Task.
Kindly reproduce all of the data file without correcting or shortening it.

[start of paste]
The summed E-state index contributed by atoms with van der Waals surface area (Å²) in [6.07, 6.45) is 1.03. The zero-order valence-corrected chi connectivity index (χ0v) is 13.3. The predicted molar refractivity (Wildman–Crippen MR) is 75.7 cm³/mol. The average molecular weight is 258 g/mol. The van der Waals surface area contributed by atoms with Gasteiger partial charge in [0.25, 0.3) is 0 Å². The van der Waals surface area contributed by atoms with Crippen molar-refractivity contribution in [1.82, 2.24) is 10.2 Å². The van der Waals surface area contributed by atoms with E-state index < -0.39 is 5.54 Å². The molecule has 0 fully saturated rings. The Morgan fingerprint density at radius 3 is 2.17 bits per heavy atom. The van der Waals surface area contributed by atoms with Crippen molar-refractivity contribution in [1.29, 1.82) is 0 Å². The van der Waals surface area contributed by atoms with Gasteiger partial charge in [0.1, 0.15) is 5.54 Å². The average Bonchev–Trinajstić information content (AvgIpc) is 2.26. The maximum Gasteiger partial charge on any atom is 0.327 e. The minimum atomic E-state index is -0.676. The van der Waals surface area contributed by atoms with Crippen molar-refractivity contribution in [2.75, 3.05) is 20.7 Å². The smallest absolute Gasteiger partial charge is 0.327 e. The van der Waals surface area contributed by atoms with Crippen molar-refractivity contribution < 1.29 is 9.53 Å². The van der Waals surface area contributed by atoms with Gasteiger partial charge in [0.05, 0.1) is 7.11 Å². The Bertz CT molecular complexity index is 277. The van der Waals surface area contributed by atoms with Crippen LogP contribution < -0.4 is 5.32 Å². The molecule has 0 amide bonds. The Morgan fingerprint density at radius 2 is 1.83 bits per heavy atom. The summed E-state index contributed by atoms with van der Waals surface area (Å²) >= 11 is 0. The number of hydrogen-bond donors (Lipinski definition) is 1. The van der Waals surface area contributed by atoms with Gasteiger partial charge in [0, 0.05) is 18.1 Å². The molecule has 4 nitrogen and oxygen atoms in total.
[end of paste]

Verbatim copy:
The summed E-state index contributed by atoms with van der Waals surface area (Å²) in [6.07, 6.45) is 1.03. The zero-order valence-corrected chi connectivity index (χ0v) is 13.3. The predicted molar refractivity (Wildman–Crippen MR) is 75.7 cm³/mol. The average molecular weight is 258 g/mol. The van der Waals surface area contributed by atoms with Gasteiger partial charge in [0.25, 0.3) is 0 Å². The van der Waals surface area contributed by atoms with Crippen molar-refractivity contribution in [1.82, 2.24) is 10.2 Å². The van der Waals surface area contributed by atoms with E-state index < -0.39 is 5.54 Å². The molecule has 0 fully saturated rings. The Morgan fingerprint density at radius 3 is 2.17 bits per heavy atom. The van der Waals surface area contributed by atoms with Crippen molar-refractivity contribution in [1.29, 1.82) is 0 Å². The van der Waals surface area contributed by atoms with Gasteiger partial charge in [0.1, 0.15) is 5.54 Å². The average Bonchev–Trinajstić information content (AvgIpc) is 2.26. The maximum Gasteiger partial charge on any atom is 0.327 e. The minimum atomic E-state index is -0.676. The van der Waals surface area contributed by atoms with Crippen molar-refractivity contribution in [2.75, 3.05) is 20.7 Å². The smallest absolute Gasteiger partial charge is 0.327 e. The van der Waals surface area contributed by atoms with Crippen molar-refractivity contribution < 1.29 is 9.53 Å². The van der Waals surface area contributed by atoms with Gasteiger partial charge in [0.05, 0.1) is 7.11 Å². The Bertz CT molecular complexity index is 277. The van der Waals surface area contributed by atoms with Crippen LogP contribution < -0.4 is 5.32 Å². The molecule has 0 amide bonds. The Morgan fingerprint density at radius 2 is 1.83 bits per heavy atom. The summed E-state index contributed by atoms with van der Waals surface area (Å²) >= 11 is 0. The number of hydrogen-bond donors (Lipinski definition) is 1. The van der Waals surface area contributed by atoms with Gasteiger partial charge in [0, 0.05) is 18.1 Å². The molecule has 4 nitrogen and oxygen atoms in total.